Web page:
Last night we had what I guess I could describe as a family simcha as we hosted a little celebration for multiple siyumim. Firstly, my son has done all of Seder Nezikin except for a few blatt in the first perek of Bava Kama (so he has something to do in shiur for the rest of the year), and he made a siyum on Shavuos (he wanted to review Horiyos one more time before making a siyum on it). Secondly, I made a siyum on Talmud Yerushalmi for the first time. Thirdly, and having alomost a chazakah in doing so already, my brother-in-law, R’ Yosef Bechhofer, made a siyum on his complete second cycle through Yerushalmi. My wife deserves enormous thanks for putting together the whole siyum with lots of delicious homemade food, including homemade yerushalmi kugel (what else do you serve for a siyum on yerushalmi?), and more important than just being there at the finish line, she was and continues to be there every step of the way to make my learning possible. My brother-in-law deserves the credit for being mezakeh me and getting me to undertake learning the Yerushalmi, so hats off to him. Hinei mah tov u'mah na'im sheves achim gam yachad, and I will take achim to include brothers-in-law as well. It is special to be able to come together for no other reason other than to celebrate torah.
For those of you who have not attempted the Yerushalmi, this is your chance – the next cycle (a daf yomi cycle on Yerushalmi was instituted by the Gerrer Rebbe, the Lev Simcha, in 1980) begins this Thursday I”YH and takes only 4 1/3 years to finish, just a bit longer than half the time it would take to finish the Bavli at the same daf yomi pace. As I said at the siyum, had my brother-in-law known how gullible I was when he told me how easy learning Yerushalmi would be I would probably have in my hand the deed to one of the city’s bridges right now signed by him. I won’t kid you: the language is hard, the nusach/girsa a challenge, and the sugyos themselves have little in the way of Rishonim to help. The dapim generally are shorter than those in the Bavli, but often take longer to puzzle through (but no one says you have to feel bound to do a daf a day). One thing you absolutely gain from learning Yerushalmi: you will discover just what a remarkable work Rashi is as you struggle to do without it! But be that as it may, the Yerushalmi is torah too, and you only live once (that is, unless you are here on a gilgul return trip), so why not try? I noticed that Artscroll now has a bunch of volumes out, my BIL has taped shiurim on just about every daf that you can download for free (see here), and there are other resources out there which do make it easier. There is still a lot to struggle through, but think of it as getting shares of Apple computer when Steve Jobs was still tinkering in his garage – you will be in on the ground floor of a Torah venture that can only bring unlimited rewards. By the time they get around to a siyum at Madison Square Garden you will be a baki already.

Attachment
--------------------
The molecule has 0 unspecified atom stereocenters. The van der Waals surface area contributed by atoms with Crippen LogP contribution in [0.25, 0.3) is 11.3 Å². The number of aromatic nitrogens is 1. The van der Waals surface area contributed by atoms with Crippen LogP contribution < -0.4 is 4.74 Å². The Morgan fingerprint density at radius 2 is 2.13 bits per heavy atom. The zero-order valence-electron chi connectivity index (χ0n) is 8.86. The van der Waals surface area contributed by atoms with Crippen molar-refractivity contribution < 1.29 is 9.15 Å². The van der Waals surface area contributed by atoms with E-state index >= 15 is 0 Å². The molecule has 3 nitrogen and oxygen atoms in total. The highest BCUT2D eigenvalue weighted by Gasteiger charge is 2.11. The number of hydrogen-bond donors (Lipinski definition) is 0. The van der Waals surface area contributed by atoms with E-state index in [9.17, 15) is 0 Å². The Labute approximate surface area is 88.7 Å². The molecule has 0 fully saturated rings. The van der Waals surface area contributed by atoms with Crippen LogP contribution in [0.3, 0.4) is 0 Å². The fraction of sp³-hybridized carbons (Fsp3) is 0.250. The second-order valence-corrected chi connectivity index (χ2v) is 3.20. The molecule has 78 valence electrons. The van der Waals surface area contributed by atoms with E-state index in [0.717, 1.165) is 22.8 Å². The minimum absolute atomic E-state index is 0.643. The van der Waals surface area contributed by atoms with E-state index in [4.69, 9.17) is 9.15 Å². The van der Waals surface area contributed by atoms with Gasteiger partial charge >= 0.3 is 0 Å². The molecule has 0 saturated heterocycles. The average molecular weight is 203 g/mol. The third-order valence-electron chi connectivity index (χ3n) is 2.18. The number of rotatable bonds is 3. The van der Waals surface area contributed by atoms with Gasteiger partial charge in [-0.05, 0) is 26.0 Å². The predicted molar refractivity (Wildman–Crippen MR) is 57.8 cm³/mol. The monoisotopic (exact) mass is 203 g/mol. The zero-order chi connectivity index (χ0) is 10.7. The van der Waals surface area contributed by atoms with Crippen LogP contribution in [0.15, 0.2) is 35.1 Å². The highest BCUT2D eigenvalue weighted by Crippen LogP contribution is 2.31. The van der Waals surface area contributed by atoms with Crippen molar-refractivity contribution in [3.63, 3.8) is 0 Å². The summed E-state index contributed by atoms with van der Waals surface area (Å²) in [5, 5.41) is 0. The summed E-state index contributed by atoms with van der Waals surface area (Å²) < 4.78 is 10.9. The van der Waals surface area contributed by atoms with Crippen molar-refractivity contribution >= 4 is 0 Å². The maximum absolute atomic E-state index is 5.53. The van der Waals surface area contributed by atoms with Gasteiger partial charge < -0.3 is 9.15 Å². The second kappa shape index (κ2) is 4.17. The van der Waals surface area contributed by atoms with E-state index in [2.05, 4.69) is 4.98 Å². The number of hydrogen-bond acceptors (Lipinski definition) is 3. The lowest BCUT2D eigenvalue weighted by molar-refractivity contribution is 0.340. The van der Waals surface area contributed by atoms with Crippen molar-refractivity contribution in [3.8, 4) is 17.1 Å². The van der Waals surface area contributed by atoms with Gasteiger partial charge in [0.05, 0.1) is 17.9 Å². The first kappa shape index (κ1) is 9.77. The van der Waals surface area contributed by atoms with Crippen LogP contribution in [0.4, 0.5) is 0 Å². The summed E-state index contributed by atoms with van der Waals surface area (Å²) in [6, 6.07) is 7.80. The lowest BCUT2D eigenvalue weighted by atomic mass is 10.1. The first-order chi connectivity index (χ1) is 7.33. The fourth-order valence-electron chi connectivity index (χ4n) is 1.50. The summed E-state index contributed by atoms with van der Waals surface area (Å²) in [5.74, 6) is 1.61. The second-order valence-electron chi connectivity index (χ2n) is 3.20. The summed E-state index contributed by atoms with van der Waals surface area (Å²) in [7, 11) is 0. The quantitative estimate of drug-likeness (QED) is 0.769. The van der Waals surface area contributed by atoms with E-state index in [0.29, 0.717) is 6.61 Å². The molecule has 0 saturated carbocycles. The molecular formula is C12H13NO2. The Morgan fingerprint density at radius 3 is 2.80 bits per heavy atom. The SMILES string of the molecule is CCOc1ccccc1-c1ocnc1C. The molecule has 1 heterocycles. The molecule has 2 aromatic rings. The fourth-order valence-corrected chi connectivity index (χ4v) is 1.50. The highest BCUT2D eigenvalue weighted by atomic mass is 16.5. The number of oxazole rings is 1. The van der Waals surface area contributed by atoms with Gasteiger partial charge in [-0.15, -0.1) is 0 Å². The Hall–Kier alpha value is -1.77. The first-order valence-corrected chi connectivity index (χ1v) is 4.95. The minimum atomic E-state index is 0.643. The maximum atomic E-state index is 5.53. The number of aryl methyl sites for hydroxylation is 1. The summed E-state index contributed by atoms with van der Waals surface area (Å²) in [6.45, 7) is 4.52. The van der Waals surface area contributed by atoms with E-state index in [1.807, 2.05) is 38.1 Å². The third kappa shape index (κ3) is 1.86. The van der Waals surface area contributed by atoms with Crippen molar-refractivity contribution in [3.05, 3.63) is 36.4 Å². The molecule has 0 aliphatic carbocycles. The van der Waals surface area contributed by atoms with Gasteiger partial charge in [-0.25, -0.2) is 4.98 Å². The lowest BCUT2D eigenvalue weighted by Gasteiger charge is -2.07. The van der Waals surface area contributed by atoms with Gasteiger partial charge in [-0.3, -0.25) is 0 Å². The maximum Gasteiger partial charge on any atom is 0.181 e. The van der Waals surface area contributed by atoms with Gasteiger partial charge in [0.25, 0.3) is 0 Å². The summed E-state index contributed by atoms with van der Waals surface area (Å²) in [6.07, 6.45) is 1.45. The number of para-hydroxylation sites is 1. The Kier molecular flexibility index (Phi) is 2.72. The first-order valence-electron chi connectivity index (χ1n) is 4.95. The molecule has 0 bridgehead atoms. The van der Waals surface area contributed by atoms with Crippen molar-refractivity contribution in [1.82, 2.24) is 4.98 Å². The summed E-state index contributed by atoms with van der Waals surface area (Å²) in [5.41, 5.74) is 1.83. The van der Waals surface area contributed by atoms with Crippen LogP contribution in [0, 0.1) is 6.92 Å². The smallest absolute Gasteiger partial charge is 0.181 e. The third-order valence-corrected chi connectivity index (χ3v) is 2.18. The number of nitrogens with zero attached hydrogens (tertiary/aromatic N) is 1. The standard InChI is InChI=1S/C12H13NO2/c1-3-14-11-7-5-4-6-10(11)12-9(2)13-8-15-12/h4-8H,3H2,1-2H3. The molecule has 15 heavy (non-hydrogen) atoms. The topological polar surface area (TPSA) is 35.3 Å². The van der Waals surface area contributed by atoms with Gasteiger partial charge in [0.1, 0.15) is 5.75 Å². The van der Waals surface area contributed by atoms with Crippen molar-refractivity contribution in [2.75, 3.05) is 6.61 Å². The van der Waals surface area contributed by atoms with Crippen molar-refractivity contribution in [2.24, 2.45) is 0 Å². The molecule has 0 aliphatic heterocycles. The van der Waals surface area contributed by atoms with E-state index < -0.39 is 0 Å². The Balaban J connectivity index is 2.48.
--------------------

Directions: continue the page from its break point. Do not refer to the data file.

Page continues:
But why aspire to the next siyum being held in the Garden? If IY”H enough people join in, maybe we will be zocheh to hold the next siyum together in Yerushalayim, b’zechus learning the Yerushalmi. After all, as R’ Yosef Chaim Sonnenfeld poinedt out, the gematriya of “Tziyon b’mishpat tipadeh” is Talmud Yerushalmi.
Bl”n I hope to share some of the divrei torah and derush that were said.